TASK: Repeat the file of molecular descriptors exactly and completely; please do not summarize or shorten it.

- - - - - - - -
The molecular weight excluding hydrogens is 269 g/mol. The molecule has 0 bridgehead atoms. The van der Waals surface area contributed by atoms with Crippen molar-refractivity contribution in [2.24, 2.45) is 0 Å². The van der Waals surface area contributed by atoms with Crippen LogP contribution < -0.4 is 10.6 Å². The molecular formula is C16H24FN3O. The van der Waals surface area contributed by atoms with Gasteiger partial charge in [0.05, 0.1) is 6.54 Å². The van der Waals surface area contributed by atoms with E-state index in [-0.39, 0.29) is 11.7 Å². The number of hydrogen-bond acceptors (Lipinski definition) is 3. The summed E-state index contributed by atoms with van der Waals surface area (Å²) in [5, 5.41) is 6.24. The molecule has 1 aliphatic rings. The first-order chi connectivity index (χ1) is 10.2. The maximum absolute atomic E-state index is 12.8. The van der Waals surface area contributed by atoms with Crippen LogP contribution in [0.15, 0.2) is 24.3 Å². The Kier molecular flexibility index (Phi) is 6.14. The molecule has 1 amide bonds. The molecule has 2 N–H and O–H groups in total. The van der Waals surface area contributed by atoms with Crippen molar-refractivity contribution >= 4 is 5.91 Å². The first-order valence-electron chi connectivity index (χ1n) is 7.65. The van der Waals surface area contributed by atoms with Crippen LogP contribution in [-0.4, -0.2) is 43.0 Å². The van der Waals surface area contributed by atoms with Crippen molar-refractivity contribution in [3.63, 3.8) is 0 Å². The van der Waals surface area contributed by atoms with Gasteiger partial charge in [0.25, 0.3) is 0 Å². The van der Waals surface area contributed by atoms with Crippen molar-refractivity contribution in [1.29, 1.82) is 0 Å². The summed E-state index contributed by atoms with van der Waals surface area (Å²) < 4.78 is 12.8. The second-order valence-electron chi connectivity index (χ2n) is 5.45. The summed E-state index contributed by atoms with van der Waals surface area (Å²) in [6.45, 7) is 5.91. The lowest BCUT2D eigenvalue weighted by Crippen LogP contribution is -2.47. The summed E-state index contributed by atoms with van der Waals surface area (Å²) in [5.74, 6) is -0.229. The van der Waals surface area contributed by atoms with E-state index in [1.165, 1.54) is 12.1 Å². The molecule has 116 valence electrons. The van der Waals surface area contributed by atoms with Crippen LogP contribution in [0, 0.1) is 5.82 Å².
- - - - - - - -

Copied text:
The molecular weight excluding hydrogens is 269 g/mol. The molecule has 0 bridgehead atoms. The van der Waals surface area contributed by atoms with Crippen molar-refractivity contribution in [2.24, 2.45) is 0 Å². The van der Waals surface area contributed by atoms with Crippen LogP contribution < -0.4 is 10.6 Å². The molecular formula is C16H24FN3O. The van der Waals surface area contributed by atoms with Gasteiger partial charge in [0.05, 0.1) is 6.54 Å². The van der Waals surface area contributed by atoms with E-state index in [-0.39, 0.29) is 11.7 Å². The number of hydrogen-bond acceptors (Lipinski definition) is 3. The summed E-state index contributed by atoms with van der Waals surface area (Å²) in [5, 5.41) is 6.24. The molecule has 1 aliphatic rings. The first-order chi connectivity index (χ1) is 10.2. The maximum absolute atomic E-state index is 12.8. The van der Waals surface area contributed by atoms with Crippen LogP contribution in [0.15, 0.2) is 24.3 Å². The Kier molecular flexibility index (Phi) is 6.14. The molecule has 1 amide bonds. The molecule has 2 N–H and O–H groups in total. The van der Waals surface area contributed by atoms with Crippen molar-refractivity contribution >= 4 is 5.91 Å². The first-order valence-electron chi connectivity index (χ1n) is 7.65. The van der Waals surface area contributed by atoms with Crippen LogP contribution in [-0.4, -0.2) is 43.0 Å². The van der Waals surface area contributed by atoms with Crippen molar-refractivity contribution in [3.63, 3.8) is 0 Å². The van der Waals surface area contributed by atoms with Gasteiger partial charge in [0.25, 0.3) is 0 Å². The van der Waals surface area contributed by atoms with Crippen molar-refractivity contribution in [1.29, 1.82) is 0 Å². The summed E-state index contributed by atoms with van der Waals surface area (Å²) < 4.78 is 12.8. The second-order valence-electron chi connectivity index (χ2n) is 5.45. The summed E-state index contributed by atoms with van der Waals surface area (Å²) in [6.45, 7) is 5.91. The lowest BCUT2D eigenvalue weighted by Crippen LogP contribution is -2.47. The summed E-state index contributed by atoms with van der Waals surface area (Å²) in [5.74, 6) is -0.229. The van der Waals surface area contributed by atoms with E-state index in [1.165, 1.54) is 12.1 Å². The molecule has 116 valence electrons. The van der Waals surface area contributed by atoms with Crippen LogP contribution in [0, 0.1) is 5.82 Å².